Chen Research Group
Computational Biochemistry & Biophysics

Our general interests are mainly in the development of advanced computational methods and their applications to the study of biomolecular structure, dynamics and function. A particular emphasis has been on understanding how intrinsical disorder of proteins mediates function and how such functional mechanisms may be altered in human diseases. Our research has been supported by NSF, NIH and several local and state funding agencies including the Johnson Center for Basic Cancer Research. Specifically, research in the Chen lab currently focuses on five key areas.

1. Development of advanced sampling techniques and accurate implicit solvent models

Multi-scale enhanced sampling: Sufficient sampling of relevant biomolecular conformations is crucial for achieving quantitative and predictive simulations. We recently developed an effective approach where efficient coarse-grained (CG) models are coupled with atomistic ones to dramatically accelerate sampling at atomistic level. The bias from the coupling is removed by Hamiltonian replica exchange, thus allowing one to benefit simultaneously from faster transitions of CG modeling and accuracy of atomistic force fields. Initial application of our multi-scale enhanced sampling (MSES) method to nontrivial β-hairpins shows that MSES is up to >100-fold more efficient than temperature replica exchange (T-RE). Importantly, by coupling the CG and atomistic models only through "essential" degrees of freedom and using carefully designed coupling potentials, MSES is highly tunable, scalable to larger proteins, and relatively robust against artifacts of the CG model without the later dictating the conformational diffusion. Furthermore, MSES does not require pre-specified reaction coordinates, knowledge of the density of states, or modifications to the atomistic energy function. Further development of MSES is currently a key area of focus for research in our lab. Specifically, we believe that the efficiency of MSES can be further improved by developing better CG models and by optimizing how conformational transitions are communicated between CG and atomistic models.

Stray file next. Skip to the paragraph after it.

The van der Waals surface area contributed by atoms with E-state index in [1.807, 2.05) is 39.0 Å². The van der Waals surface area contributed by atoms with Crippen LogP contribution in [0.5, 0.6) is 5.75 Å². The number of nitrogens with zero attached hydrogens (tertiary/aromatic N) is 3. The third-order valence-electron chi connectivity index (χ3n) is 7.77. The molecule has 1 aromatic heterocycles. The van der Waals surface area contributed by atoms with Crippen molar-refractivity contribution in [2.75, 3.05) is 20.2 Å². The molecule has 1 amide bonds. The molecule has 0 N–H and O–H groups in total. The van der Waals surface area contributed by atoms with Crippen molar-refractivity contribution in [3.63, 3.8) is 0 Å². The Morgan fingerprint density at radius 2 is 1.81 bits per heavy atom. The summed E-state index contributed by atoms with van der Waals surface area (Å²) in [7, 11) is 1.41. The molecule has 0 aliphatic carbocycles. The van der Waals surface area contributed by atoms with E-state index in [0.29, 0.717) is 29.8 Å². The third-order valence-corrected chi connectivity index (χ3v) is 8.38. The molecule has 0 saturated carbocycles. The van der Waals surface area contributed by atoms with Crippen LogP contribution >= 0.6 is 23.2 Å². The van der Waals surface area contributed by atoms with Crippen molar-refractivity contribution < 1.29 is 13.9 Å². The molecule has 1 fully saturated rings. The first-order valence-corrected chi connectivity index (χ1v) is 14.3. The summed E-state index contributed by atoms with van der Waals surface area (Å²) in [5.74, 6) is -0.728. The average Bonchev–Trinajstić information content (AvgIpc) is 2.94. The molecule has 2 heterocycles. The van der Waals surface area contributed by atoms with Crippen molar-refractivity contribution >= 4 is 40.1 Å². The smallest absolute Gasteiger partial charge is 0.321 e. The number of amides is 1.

Balanced implicit solvent force fields: In parallel, we are leveraging much greater sampling efficiency of MSES to develop balanced implicit solvent protein force fields, which can dramatically extend the accessible simulation timescale by eliminating the explicit representation of water. With efforts from my lab and others, persisting problems with the arguably most advanced generalized Born (GB) class of implicit solvent models are now relatively well understood. A critical remaining limitation is in the treatment of nonpolar solvation, where the popular surface area-based models are insufficient in describing the conformational dependence of nonpolar solvation. A key focus of our research is to develop better nonpolar solvation models, through studying key physical properties of nonpolar solvation, devising efficient numerical methods to model these properties, and consistently optimizing the solvation model together with the underlying protein force field.